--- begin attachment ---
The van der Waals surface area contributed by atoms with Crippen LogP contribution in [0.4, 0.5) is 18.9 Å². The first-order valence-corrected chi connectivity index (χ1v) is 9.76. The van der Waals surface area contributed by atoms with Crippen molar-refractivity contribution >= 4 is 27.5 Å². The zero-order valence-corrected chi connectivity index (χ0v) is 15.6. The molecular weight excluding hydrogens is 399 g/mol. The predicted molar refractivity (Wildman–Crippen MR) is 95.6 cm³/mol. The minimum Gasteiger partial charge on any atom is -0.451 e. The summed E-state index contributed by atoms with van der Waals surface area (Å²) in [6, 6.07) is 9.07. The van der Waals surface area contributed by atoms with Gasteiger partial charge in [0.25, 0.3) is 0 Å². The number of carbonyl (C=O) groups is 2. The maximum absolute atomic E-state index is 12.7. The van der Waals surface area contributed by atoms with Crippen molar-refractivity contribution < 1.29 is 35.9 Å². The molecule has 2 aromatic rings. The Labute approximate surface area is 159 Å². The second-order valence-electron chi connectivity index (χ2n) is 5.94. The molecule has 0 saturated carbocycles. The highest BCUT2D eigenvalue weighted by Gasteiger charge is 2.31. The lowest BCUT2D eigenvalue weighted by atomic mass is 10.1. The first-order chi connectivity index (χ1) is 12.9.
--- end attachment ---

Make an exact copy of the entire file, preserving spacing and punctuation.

The van der Waals surface area contributed by atoms with Crippen LogP contribution in [0.4, 0.5) is 18.9 Å². The first-order valence-corrected chi connectivity index (χ1v) is 9.76. The van der Waals surface area contributed by atoms with Crippen molar-refractivity contribution >= 4 is 27.5 Å². The zero-order valence-corrected chi connectivity index (χ0v) is 15.6. The molecular weight excluding hydrogens is 399 g/mol. The predicted molar refractivity (Wildman–Crippen MR) is 95.6 cm³/mol. The minimum Gasteiger partial charge on any atom is -0.451 e. The summed E-state index contributed by atoms with van der Waals surface area (Å²) in [6, 6.07) is 9.07. The van der Waals surface area contributed by atoms with Gasteiger partial charge in [0.25, 0.3) is 0 Å². The number of carbonyl (C=O) groups is 2. The maximum absolute atomic E-state index is 12.7. The van der Waals surface area contributed by atoms with Crippen molar-refractivity contribution < 1.29 is 35.9 Å². The molecule has 2 aromatic rings. The Labute approximate surface area is 159 Å². The second-order valence-electron chi connectivity index (χ2n) is 5.94. The molecule has 0 saturated carbocycles. The highest BCUT2D eigenvalue weighted by Gasteiger charge is 2.31. The lowest BCUT2D eigenvalue weighted by atomic mass is 10.1. The first-order chi connectivity index (χ1) is 12.9.